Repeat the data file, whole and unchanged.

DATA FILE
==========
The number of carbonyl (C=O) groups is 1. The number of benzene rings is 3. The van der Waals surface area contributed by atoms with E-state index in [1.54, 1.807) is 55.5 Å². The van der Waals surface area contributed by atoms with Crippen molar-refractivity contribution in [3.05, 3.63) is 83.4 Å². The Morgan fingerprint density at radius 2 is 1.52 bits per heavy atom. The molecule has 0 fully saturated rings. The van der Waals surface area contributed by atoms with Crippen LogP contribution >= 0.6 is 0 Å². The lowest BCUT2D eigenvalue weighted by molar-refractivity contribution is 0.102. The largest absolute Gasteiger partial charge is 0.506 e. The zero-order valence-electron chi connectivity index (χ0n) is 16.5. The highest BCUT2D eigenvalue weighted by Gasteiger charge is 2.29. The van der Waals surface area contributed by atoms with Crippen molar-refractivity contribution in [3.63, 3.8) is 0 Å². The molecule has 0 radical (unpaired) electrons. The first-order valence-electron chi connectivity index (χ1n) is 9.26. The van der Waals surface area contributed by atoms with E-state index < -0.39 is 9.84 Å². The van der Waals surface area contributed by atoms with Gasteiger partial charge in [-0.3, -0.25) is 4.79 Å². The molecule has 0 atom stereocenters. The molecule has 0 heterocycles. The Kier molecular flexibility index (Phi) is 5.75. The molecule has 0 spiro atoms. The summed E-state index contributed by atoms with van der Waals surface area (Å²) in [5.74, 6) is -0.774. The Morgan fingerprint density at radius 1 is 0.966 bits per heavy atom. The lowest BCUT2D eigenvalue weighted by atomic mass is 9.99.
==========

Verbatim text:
The number of carbonyl (C=O) groups is 1. The number of benzene rings is 3. The van der Waals surface area contributed by atoms with E-state index in [1.54, 1.807) is 55.5 Å². The van der Waals surface area contributed by atoms with Crippen molar-refractivity contribution in [3.05, 3.63) is 83.4 Å². The Morgan fingerprint density at radius 2 is 1.52 bits per heavy atom. The molecule has 0 fully saturated rings. The van der Waals surface area contributed by atoms with Crippen LogP contribution >= 0.6 is 0 Å². The lowest BCUT2D eigenvalue weighted by molar-refractivity contribution is 0.102. The largest absolute Gasteiger partial charge is 0.506 e. The zero-order valence-electron chi connectivity index (χ0n) is 16.5. The highest BCUT2D eigenvalue weighted by Gasteiger charge is 2.29. The van der Waals surface area contributed by atoms with Crippen molar-refractivity contribution in [3.63, 3.8) is 0 Å². The molecule has 0 radical (unpaired) electrons. The first-order valence-electron chi connectivity index (χ1n) is 9.26. The van der Waals surface area contributed by atoms with E-state index < -0.39 is 9.84 Å². The van der Waals surface area contributed by atoms with Gasteiger partial charge in [-0.3, -0.25) is 4.79 Å². The molecule has 0 atom stereocenters. The molecule has 0 heterocycles. The Kier molecular flexibility index (Phi) is 5.75. The molecule has 0 spiro atoms. The summed E-state index contributed by atoms with van der Waals surface area (Å²) in [5.74, 6) is -0.774. The Morgan fingerprint density at radius 1 is 0.966 bits per heavy atom. The lowest BCUT2D eigenvalue weighted by atomic mass is 9.99.